When you think of a radical, it’s safe to assume you’re not envisioning a toothless cleaning woman who speaks in black Southern patois.
Much of the knowledge of Mabley’s early life is fuzzy, but legend has it that she experienced pain that wasn’t uncommon to black women and girls in the rural South in the early 1900s.
“You always hear that comics, the best of us, come from pain,” Arsenio Hall says in an interview with Goldberg. “Wasn’t Moms raped twice?”
Goldberg: “That’s the story. And put both children up for adoption.”
Hall: “If pain makes you funny, we definitely know why she was hilarious.”
Whether it was personal, or whether she was simply giving a voice to others, Mabley was touching on a very real and, too often shushed, aspect of black women’s lives when she told jokes about old men not having anything that interested her. It’s difficult to say whether Mabley’s jokes were a wink and a nudge at her own sexual orientation — Mabley was a lesbian — her past experiences with sexual assault, or both.
“People have said this was tied up with what happened to her in her youth,” Goldberg says in the documentary, which she directed and produced. “Nobody knows what happened. There are many, many stories. But she knew it worked. She knew there were a lot of people, particularly women, who had been in that position and I think it’s more her saying, ‘Hey, I know. You’re not alone. You’re not alone.’”
Goldberg later asserts that Mabley’s history is the history of black people in America, and she’s not wrong. For those of us with Southern roots, it’s the story of many of our grandmothers.
“I married too young,” quips Mabley, who grew up in rural North Carolina. “Fifteen years old. When I come along, your parents picked who you marry. And my daddy picked this old man. Old man. Older than dirt. My daddy liked him. My daddy should have married him.”
The marriage joke is part of Mabley’s act. She’s said to have run away from home when she was 14 years old, and her father died in an accident when she was eleven.
My own grandmother was married off at 16 to a man at least twice her age and had 10 children. They were sharecroppers and my grandfather was a preacher. According to McDonald family lore, he was so evil and so abusive, one of my aunts joked that everybody high-fived when he finally kicked the bucket.
“It’s more widespread than people typically think,” said Dr. Sharon Harley, an associate professor of African American studies at the University of Maryland. “Often there is a veil of silence around sexual assaults and around black women’s sexuality because of this trope of the highly sexual, sexually promiscuous African American woman coming from slavery and the post-emancipation period.”
In the hopes of countering this Jezebel narrative, black women doubled down, refusing to discuss anything sexual and presenting themselves as sexually “pure,” silencing any conversation around rape in the process. It wouldn’t have been respectable. In that sense, any references in Mabley’s act to rape would have been far more outré than anything alluding to her homosexuality.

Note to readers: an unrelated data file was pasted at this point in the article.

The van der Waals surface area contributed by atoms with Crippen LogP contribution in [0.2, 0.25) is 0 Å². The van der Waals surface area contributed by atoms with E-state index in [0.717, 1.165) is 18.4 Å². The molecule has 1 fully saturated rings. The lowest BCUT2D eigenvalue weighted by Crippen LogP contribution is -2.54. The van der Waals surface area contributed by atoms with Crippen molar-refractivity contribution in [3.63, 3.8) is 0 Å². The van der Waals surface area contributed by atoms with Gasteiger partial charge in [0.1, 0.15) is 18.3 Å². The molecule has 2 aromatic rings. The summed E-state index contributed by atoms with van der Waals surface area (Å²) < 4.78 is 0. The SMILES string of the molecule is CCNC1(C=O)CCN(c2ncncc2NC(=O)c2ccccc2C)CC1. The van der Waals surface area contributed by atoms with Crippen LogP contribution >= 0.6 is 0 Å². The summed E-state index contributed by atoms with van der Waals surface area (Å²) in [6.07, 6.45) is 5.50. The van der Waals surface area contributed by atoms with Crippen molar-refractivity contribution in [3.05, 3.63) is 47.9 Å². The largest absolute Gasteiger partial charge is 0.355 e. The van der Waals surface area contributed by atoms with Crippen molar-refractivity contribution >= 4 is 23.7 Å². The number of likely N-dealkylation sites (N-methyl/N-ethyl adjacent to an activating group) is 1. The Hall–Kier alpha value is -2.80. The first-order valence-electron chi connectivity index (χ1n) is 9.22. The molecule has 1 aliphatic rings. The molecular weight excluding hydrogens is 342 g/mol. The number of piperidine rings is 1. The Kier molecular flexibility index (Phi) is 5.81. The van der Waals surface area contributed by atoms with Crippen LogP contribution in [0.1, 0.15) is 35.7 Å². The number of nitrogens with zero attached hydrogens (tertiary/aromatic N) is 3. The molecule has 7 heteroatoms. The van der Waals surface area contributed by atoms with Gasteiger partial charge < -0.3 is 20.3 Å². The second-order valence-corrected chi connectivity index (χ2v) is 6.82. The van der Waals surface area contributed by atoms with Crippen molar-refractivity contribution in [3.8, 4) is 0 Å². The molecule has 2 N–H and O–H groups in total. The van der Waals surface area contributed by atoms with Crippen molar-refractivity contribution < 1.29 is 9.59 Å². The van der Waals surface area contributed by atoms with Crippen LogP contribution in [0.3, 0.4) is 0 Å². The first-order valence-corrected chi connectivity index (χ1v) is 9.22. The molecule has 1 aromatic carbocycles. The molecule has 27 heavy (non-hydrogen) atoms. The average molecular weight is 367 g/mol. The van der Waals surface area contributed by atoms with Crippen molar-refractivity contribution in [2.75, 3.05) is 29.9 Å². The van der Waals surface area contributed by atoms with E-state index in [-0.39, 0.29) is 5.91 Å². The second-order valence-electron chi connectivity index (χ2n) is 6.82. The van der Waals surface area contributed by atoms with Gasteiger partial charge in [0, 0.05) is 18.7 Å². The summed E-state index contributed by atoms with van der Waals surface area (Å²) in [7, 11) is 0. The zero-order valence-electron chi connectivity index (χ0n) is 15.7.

We’re used to hearing about respectability politics with regard to race — this idea that you must behave or dress or talk a certain way in order for your experiences to be perceived as valid, but it can be just as destructive when used against women in reference to their sexuality.
Respectability politics is dangerous because it erases stories that are important, stories that shape our view of history. The politics surrounding black’s women’s sexuality grew out a cauldron of racialized misogyny that we’ve finally started to unpack.
“Historians don’t begin to write about this in a significant way until the last 10 or 20 years,” Harley said. “I think in that genre, black women and issues about blacks have been talked about less frequently than say, slavery and the like, but that changes in the last 10 years because people don’t feel the same obligation to present a certain kind of image of black folk, particularly black women. This notion of black women and Jezebels, and what it would mean for the race to talk about these sort of things is less prevalent among young scholars and scholars who are part of the LGBT community … Now we realize, just as race matters and gender matters and class matters, sexuality matters.”
Through humor, Mabley gave us a path to cauterize wounds caused by sexual violence: “You know Moms don’t like old men. Anytime you see me with my arm around an old man, I’m holding him for the police.”
The comic might have been bruised, but she certainly wasn’t broken, and her act wasn’t defined by dirty old man bashing. Her career spanned more than 50 years. Mabley got her digs in at everyone, and she was a master of skewering respectability politics, both racial and sexual.
In her 1967 television debut, Mabley played a maid to a black bourgeoisie couple, the Gramercys, who were convinced their elevated economic status would allow them to bypass racism. The couple had moved into an integrated building, and Mr. Gramercy tried, unsuccessfully, to sneak a watermelon into the building.
“I’ll ice it and dice it for you,” Mabley said, enthusiastically launching into a rendition of “Watermelon Man.”
Horrified, Gramercy sank into his wife’s lap.
“Ohhh, Momsie,” he cried, “Now everyone will know we’re colooooooooooored!”